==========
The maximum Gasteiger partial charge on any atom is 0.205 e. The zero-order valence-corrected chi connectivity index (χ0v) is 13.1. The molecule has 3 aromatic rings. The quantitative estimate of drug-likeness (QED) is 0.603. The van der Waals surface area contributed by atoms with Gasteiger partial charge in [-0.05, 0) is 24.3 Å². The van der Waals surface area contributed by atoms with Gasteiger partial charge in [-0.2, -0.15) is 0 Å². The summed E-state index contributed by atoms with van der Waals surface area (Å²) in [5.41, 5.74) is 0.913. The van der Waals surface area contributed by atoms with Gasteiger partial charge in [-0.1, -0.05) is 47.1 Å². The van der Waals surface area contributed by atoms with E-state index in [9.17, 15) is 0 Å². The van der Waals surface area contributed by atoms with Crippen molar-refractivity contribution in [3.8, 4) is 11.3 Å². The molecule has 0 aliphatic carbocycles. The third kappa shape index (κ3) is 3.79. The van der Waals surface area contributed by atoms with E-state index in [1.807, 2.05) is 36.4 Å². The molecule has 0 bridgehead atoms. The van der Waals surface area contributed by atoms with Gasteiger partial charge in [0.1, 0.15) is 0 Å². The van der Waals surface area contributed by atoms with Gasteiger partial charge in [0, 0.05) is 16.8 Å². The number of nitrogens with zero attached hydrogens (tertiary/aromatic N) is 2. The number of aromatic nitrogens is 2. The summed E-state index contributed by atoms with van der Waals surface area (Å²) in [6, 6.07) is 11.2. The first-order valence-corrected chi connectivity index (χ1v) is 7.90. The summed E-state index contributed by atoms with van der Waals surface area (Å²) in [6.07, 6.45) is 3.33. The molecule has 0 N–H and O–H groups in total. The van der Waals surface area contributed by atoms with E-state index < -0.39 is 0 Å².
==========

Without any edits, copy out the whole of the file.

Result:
The maximum Gasteiger partial charge on any atom is 0.205 e. The zero-order valence-corrected chi connectivity index (χ0v) is 13.1. The molecule has 3 aromatic rings. The quantitative estimate of drug-likeness (QED) is 0.603. The van der Waals surface area contributed by atoms with Gasteiger partial charge in [-0.05, 0) is 24.3 Å². The van der Waals surface area contributed by atoms with Gasteiger partial charge in [-0.2, -0.15) is 0 Å². The summed E-state index contributed by atoms with van der Waals surface area (Å²) in [5.41, 5.74) is 0.913. The van der Waals surface area contributed by atoms with Gasteiger partial charge in [-0.1, -0.05) is 47.1 Å². The van der Waals surface area contributed by atoms with E-state index in [9.17, 15) is 0 Å². The van der Waals surface area contributed by atoms with Crippen molar-refractivity contribution in [3.8, 4) is 11.3 Å². The molecule has 0 aliphatic carbocycles. The third kappa shape index (κ3) is 3.79. The van der Waals surface area contributed by atoms with E-state index in [1.807, 2.05) is 36.4 Å². The molecule has 0 bridgehead atoms. The van der Waals surface area contributed by atoms with Gasteiger partial charge in [0.1, 0.15) is 0 Å². The van der Waals surface area contributed by atoms with Gasteiger partial charge in [0, 0.05) is 16.8 Å². The number of nitrogens with zero attached hydrogens (tertiary/aromatic N) is 2. The number of aromatic nitrogens is 2. The summed E-state index contributed by atoms with van der Waals surface area (Å²) in [6, 6.07) is 11.2. The first-order valence-corrected chi connectivity index (χ1v) is 7.90. The summed E-state index contributed by atoms with van der Waals surface area (Å²) in [6.07, 6.45) is 3.33. The molecule has 0 N–H and O–H groups in total. The van der Waals surface area contributed by atoms with E-state index < -0.39 is 0 Å².